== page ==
shutter speed on long lens

Discussion in 'Photography Beginners' Forum' started by volball, Jan 28, 2009.

  1. volball

    volball TPF Noob!

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    i am using a nikkor 70-300 f/4.0-5.6 to try and capture action shots of my sons basketball games and when i set the camera on sports setting i get a much longer than expected exposure and blurry images. i am not yet adept at setting shutter speed and aperture myself and realize my need to get there. any suggestions on why on the sports setting the shutter speed is so slow or suggestions on a proper shutter speed/aperture combo or at least a good place to start. thank you.
     
  2. dxqcanada

    dxqcanada Been spending a lot of time on here!

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    The camera will tell you what shutter speed and aperture it will use, through the viewfinder.

    If you are zoomed in ... the maximum aperture will be f/5.6.

    If your camera is showing that aperture ... then it has already maxed it out (which should be the case if you are using the Sports mode).

    The corresponding shutterspeed is the fastest it will use to properly expose the shot.

    If that is slow ... then you may need to manually crank up the ISO.
    If that still is slow ... then you need more light.
     
  3. kundalini

    kundalini Been spending a lot of time on here!

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    Rule of thumb is that shutter speed is the same as the focal length i.e. at 300mm focal length, your slowest shutter speed should be 1/320 if hand held. You'll probably need to adjust aperture and/or ISO to attain it unless you're in bright sunshine.
     
  4. Ptyler22

    Ptyler22 TPF Noob!

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    For basketball and F5.6 you will need a flash, unless the gym is really, really bright.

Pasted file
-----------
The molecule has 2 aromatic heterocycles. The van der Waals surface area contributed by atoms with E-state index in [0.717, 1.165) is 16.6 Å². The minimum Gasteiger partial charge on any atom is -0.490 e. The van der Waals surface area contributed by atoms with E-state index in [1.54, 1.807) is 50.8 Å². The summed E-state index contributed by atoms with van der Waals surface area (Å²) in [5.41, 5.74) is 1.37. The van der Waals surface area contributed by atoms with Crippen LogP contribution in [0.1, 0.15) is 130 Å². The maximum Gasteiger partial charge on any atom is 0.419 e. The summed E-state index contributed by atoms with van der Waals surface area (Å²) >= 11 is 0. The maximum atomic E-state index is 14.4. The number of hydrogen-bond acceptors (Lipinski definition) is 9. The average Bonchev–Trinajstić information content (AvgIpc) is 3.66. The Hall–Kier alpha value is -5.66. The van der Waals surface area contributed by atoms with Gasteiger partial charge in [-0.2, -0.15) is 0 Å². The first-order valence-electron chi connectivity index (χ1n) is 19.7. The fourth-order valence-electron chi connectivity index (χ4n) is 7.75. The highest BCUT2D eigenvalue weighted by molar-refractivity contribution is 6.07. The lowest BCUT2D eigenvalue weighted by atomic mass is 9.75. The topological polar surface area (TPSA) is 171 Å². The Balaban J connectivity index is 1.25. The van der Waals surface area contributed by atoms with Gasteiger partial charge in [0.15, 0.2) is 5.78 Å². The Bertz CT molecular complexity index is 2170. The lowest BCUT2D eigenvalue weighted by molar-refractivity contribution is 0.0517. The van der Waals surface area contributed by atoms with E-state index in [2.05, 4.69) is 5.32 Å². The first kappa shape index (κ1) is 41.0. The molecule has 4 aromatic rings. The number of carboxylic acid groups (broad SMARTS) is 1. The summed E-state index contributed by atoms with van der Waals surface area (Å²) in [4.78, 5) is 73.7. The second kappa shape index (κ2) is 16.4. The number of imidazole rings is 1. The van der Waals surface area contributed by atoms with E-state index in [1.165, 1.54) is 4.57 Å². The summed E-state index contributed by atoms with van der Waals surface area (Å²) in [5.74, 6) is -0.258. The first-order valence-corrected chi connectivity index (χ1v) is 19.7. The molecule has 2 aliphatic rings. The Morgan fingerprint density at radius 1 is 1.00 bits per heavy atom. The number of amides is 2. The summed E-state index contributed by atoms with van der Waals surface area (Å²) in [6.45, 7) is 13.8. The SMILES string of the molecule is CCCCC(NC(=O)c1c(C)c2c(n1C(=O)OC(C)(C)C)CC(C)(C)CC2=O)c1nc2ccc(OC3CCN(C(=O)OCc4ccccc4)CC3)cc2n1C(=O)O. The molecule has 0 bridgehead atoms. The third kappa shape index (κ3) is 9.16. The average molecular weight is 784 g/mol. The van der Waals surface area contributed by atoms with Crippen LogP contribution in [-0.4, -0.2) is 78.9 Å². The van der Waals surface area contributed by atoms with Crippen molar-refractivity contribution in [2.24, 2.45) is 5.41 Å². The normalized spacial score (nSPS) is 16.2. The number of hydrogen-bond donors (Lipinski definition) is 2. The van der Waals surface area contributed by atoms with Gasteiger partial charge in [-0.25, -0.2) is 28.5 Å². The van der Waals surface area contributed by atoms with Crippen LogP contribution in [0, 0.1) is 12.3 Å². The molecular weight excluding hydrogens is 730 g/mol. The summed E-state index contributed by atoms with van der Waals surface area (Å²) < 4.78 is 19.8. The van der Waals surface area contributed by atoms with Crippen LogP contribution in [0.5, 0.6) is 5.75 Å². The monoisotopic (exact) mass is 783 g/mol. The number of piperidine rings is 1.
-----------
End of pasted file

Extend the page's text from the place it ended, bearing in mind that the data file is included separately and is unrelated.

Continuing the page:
5. dhilberg

    dhilberg TPF Noob!

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    The shutter speed is slow because quite simply not enough light is getting through the lens. That lens isn't suited for indoor sports because it's slow (f/4-5.6).

    For your son's basketball games I would get as close to the action as possible and use your Sigma 50mm f/1.4. You're going to have to up your ISO also, 400 at least. I have the same problem with my son's basketball games. Even with my Nikkor 50mm f/1.4 I had to push my ISO up to 800 to get acceptable shutter speeds for sports. I was getting shutter speeds anywhere from 1/200 to 1/320 on my D80 @ f/2.

    Make sure you nail your exposure or you're going to end up with a lot of noise in the darker areas at that ISO. Adjusting the exposure in PP will bring out the noise even more.
     
  6. Big Mike

    Big Mike I am Big, I am Mike Staff Member Supporting Member

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    Welcome to the forum.
    This is the key point here.
    The sports mode on your camera does favor a higher shutter speed...but to get proper exposure, you need to consider three things; shutter speed, aperture and ISO. Once you reach the maximum aperture of the lens (F4 to 5.6) then you need to slow down the shutter or raise the ISO...just to get enough light. So you can't just set a faster shutter speed, because that would not give you enough light for the exposure.

    Your problem is that gyms are actually quite dim. Our eyes adjust well but the camera does not lie. In low light like that, there simply is not enough light to get a faster shutter speed unless you go to extremes. In your case, you are limited by the aperutre of your lens....so the other option is to use extremely high ISO; 800, 1600 or higher. That will mean increased digital noise but that's the trade off. It might not even be enough to freeze fast action.

    Pro sports shooters use lenses with larger max apertures. F2.8 or larger (smaller F number is a bigger aperture). Of course, these lenses are not cheap. They also use cameras that perform well at higher ISO settings. In a pro arena, there maybe even be remote flashes set up in the rafters of the building to help them get enough light to freeze the action.

    So you are really fighting an uphill battle with your 70-300mm lens.
     
  7. gsgary

    gsgary Been spending a lot of time on here!

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    Basically because sports mode is crap, if you don't know how to shoot manual use shutter or aperture proirity, another thing that lens is not good for basket ball, for basket ball use aperture priority open your lens to biggest aperture (smallest Number) and the camera will shooting at the fastest speed it can with your 70-300 you will have to shoot at ISO3200 to get a fast enough speed but as soon as you zoom to 300 you will loose the speed so a constant aperture F2.8 lens is best or a 85mmF1.8 or better
     

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